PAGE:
That’s the reason for the title of the new show: “Babel” – as in ‘The Tower of Babel.” It’s about that long-frozen debate between those who fear guns (and the damage they cause) and those who fear losing their guns (and the damage that might cause) — to simplify the issues drastically.

So Richards Bim has arranged for Cry Havoc’s students to talk with people like a constitutional law professor as well as David Prince, a gun range owner who’s a member of the National Rifle Association. She’s also brought in activist Amanda Johnson from the Everytown Survivor Network. Johnson’s sister killed herself with a gun. Such suicides are generally not even counted among gun deaths in America.

And this week, Cry Havoc is in Washington, D.C. They’re scheduled to meet with Texas political leaders, including Senator John Cornyn. Cornyn has been pushing a bipartisan bill that would modestly strengthen background checks.

So the high school shooting in Parkland Florida may have finally budged the American gun debate a bit.

“It’s both fortuitous and terrible that we had decided we were going to do this show,” says Richards Bim. “And then you know, cue the news: Just shooting after shooting after shooting after shooting.”

Las Vegas. Sutherland Springs. And now Parkland. Yet the school walkouts that Parkland has sparked could color the way “Babel” is viewed. Isn’t it just another part of the student uproar? So far, though, Cry Havoc seems to be the only high school troupe processing these events through wide-ranging interviews and documentary theater

“While it may not be novel to have teens leading the conversation around guns,” Richards Bim says, “the show we’re creating is still going to be unique.”

Richards Bim grew up in Irving, got her master’s in performance studies at NYU but got into directing, particularly directing young people. In 2012, she came back to Dallas, and by 2014, she’d gotten a grant from Dallas’ Office of Cultural Affairs to start Cry Havoc. The 43-year-old teaches as an adjunct professor at Eastfield and auditions high schoolers from across DISD for Cry Havoc’s shows. She gets a lot of applicants, and she gets to choose some of the most engaged Dallas students around.

“Working with young actors is both exhilarating and challenging,” she says. “And, you know, I love seeing how far I can push them.”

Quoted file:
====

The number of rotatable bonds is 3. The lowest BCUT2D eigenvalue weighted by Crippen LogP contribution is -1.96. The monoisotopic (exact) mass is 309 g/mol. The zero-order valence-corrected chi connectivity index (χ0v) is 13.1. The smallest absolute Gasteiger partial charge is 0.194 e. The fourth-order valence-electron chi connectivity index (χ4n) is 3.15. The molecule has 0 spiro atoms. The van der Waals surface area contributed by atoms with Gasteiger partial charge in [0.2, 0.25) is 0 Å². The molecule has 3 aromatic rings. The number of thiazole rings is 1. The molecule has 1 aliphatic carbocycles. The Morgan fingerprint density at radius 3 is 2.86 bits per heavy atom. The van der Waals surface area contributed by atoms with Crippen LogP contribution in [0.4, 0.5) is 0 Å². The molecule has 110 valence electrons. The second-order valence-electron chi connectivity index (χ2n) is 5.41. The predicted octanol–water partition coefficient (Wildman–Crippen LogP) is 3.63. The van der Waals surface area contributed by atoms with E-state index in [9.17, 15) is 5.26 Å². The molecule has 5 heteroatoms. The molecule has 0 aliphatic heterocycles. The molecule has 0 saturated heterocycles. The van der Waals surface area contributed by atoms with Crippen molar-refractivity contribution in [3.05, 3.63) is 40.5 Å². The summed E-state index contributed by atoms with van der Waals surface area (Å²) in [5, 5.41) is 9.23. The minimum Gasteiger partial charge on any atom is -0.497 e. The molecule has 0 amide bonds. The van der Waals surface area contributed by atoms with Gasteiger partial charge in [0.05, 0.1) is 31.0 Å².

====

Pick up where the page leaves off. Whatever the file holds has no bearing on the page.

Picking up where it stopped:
Amanda Johnson

Amanda Johnson, left, of the Everytown Survivor Network, going through her PowerPoint presentation on gun violence in America.

Richards Bim admits with a laugh that after ‘Shots Fired’ and ‘Babel,’ Cry Havoc may be in danger of becoming “the death and destruction theater company.” Even its name, Cry Havoc, comes from Marc Antony’s famous speech predicting death and destruction after Caesar’s murder in Shakespeare’s ‘Julius Caesar.’ His line ‘Cry havoc! And let slip the dogs of war,’ is actually drawn from a real military command. ‘Cry havoc’ basically orders individual soldiers to go and loot and wreak chaos.

“Lord,” Richards Bim says, “one of these days we need to do some fairy tales! But we need to do them our own way.”

That’s because, she admits, “I enjoy plays that push social buttons, that get conversations started.” But she also realizes that in trying to include everything in ‘Babel’ from domestic abuse to concealed carry to school shootings, Cry Havoc is taking on far more than it did with ‘Shots Fired,’ which focused entirely on a single evening, one horrendous event.

Mercifully, the show, ‘Babel,’ doesn’t open until July – as part of the AT&T PAC’s Elevator Project. Much of the real work will come in hammering out that script over the next several months.

Yet already, Richards Bim says, ‘Babel’ has taken an emotional toll on her, more than she imagined. No, it’s not been the stories of murder or watching the wrenching Sandy Hook documentary, ‘Newtown,’ with her students. It’s been trying to get people just to talk with high schoolers about gun rights or gun control. Struggling to get politicians for something more than a nice photo op.

“The behind-the-scenes stuff has what has actually been taxing on me emotionally because, to me, that means – gun violence is just here to stay.”

Perhaps the American gun debate won’t change after all.

But then, the high school demonstrations – and Cry Havoc’s own students – have just gotten started.